The coronavirus shutdowns could cause more states to legalize and levy taxes on sports betting and internet gambling in the U.S.; the resulting economic hardship and budget deficits could prompt states to look for new sources of tax revenue, and gambling fits the bill.
While most US major league sports remain shut down due to COVID-19, Asian baseball and European soccer have resumed play. In the US, NASCAR has resumed and the PGA golf tour golf will begin soon. Furthermore, major U.S. sports leagues including the NHL and the NBA are planning to resume their seasons.
Chris Krafcik, a managing director with Eilers & Krejcik Gaming, predicts that the shutdowns “will speed the expansion of online casinos and sports betting in the next 12 to 24 months.” Eilers & Krejcik Gaming track sports and internet gambling legislation in the U.S. “Both activities provide states, whose economies have been massively affected by the shutdowns, the opportunity to bring in new revenue right away with upfront license fees, and through taxes on sports betting.”
States Eager for Taxes on Sports Betting
Sports betting is not a pot of gold for states looking for new tax revenue. An analysis last year discovered that taxes on sports betting would generate less than 1% of most states’ budgets. And that’s only if the states meet their estimates for taxes on sports betting and other gambling revenue. The fact is, many states fall far short of those predictions.
But now, with many state budgets reduced to a smoking heap as tax revenue disappears in a shutdown economy, even a small revenue boost from taxes on sports betting is better than nothing.
So far, 18 U.S. states and the District of Columbia have legalized sports betting. Four more states offer internet gambling, which can include online slots, poker, and casino games.
Also, Tennessee and Virginia have approved sports betting but have not yet launched. Two tribal casinos in North Carolina offer sports betting, and the state is considering a bill to allow it statewide. Tribal casinos in Washington state offer sports betting and Oklahoma allows two tribes to offer it, pending approval from federal regulators.
Ohio’s Legislature is moving ahead with a bill that could legalize sports betting, including mobile sports betting. However, a competing bill could limit sports wagers to in-person bets at race tracks and casinos. Louisiana is also close to approving a referendum on sports wagering.
Legislators in California proposed sports betting as a means to help ease the state’s $54 billion budget deficit. The largest state in the Union could benefit profoundly from taxes on sports betting.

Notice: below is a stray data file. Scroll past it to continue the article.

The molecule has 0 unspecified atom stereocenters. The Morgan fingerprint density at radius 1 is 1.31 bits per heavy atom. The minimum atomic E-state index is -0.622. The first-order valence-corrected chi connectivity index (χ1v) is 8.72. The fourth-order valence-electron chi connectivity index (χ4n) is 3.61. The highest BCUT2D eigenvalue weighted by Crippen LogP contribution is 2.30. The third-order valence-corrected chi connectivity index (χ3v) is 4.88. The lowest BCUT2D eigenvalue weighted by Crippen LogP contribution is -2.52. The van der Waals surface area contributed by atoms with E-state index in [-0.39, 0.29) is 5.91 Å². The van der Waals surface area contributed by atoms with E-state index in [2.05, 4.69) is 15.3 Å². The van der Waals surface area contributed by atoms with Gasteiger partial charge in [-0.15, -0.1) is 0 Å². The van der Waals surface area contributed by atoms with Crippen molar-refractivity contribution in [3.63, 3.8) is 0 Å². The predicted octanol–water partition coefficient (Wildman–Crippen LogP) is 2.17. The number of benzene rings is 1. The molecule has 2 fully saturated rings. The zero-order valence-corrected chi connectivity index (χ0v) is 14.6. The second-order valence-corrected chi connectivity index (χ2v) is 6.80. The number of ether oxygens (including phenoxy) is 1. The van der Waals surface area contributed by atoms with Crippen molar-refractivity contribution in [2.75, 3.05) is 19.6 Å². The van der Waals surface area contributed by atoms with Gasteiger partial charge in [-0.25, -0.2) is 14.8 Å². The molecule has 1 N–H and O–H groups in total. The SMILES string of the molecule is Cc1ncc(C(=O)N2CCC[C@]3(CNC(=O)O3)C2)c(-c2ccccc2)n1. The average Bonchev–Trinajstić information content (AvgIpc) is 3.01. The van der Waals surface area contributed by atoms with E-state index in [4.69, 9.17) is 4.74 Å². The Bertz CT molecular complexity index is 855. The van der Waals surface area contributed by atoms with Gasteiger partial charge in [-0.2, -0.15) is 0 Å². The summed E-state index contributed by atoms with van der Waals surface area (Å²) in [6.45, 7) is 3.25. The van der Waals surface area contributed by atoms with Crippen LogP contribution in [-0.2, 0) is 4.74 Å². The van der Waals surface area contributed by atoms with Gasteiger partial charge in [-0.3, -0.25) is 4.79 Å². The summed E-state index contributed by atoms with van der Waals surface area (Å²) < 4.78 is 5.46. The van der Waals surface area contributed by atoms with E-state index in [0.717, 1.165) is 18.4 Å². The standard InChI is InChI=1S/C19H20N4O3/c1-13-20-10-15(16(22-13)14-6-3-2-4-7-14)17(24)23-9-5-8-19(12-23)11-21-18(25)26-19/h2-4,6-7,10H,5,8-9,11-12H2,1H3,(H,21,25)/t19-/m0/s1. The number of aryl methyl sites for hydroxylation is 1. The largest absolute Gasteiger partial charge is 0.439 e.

Krafcik thinks by the end of the year, Illinois could approve internet gambling. Illinois could make that move, at least in part, to recover tax revenue lost to the prolonged COVID-19 shutdown. Taxes on sports betting could help to balance the books in Illinois.
Unprecedented Financial Challenges Due to Unprecedented Times
“More states are facing unprecedented financial challenges,” observed Matt King, CEO of FanDuel. “We firmly believe that online gaming and mobile sports betting legislation is the kind of commonsense legislation that many states will look to.”
New York State Senator Joseph Addabbo has been pushing Governor Cuomo for years to adopt online and mobile sports betting as a means to generate tax revenue; that includes recapturing money lost as New York gamblers go to New Jersey to gamble on sports. Addabbo said New York State faces a budget deficit of $17 billion, largely due to the shutdown. Others have estimated the shortfall at around $13 billion.
“We should be getting ready now, with regulations, taxes on sports betting, setting up servers, and contracting vendors,” said Addabbo. “Let’s get ready so that when we lift the shutdown, we don’t miss out on another Super Bowl.”
New York Governor Cuomo has stood fast on his opinion that legalizing mobile sports betting would require an amendment to the state’s constitution. The substantial, potential revenue from taxes on sports betting has not swayed Cuomo from his opposition.
While casinos in many states are reopening, not every gambler is anxious to go back into a crowded building, fearing that the virus is still spreading.
“It’s possible that some gamblers will prefer to play online from home rather than going to a casino, even If social distancing safeguards remain in place,” observed David Schwartz, a gambling historian with the University of Nevada Las Vegas.
However, the reopening of both the Strip and downtown Las Vegas surprised many skeptics. Gamblers flocked to Sin City, unafraid of the virus. People flew into Vegas from all over the country to celebrate Sin City’s reopening.
Yaniv Sherman, head of commercial development for 888 Holdings, said the shutdowns have accelerated trends that were already in motion, including a growing acceptance of online sports betting.
“The virus shutdowns have emphasized the need for diversifying revenue,” he said. “The future is online growth, and it’s happening right now, not in 5 or 10 years. We hope to get more states on board, using taxes on sports betting as the reward.”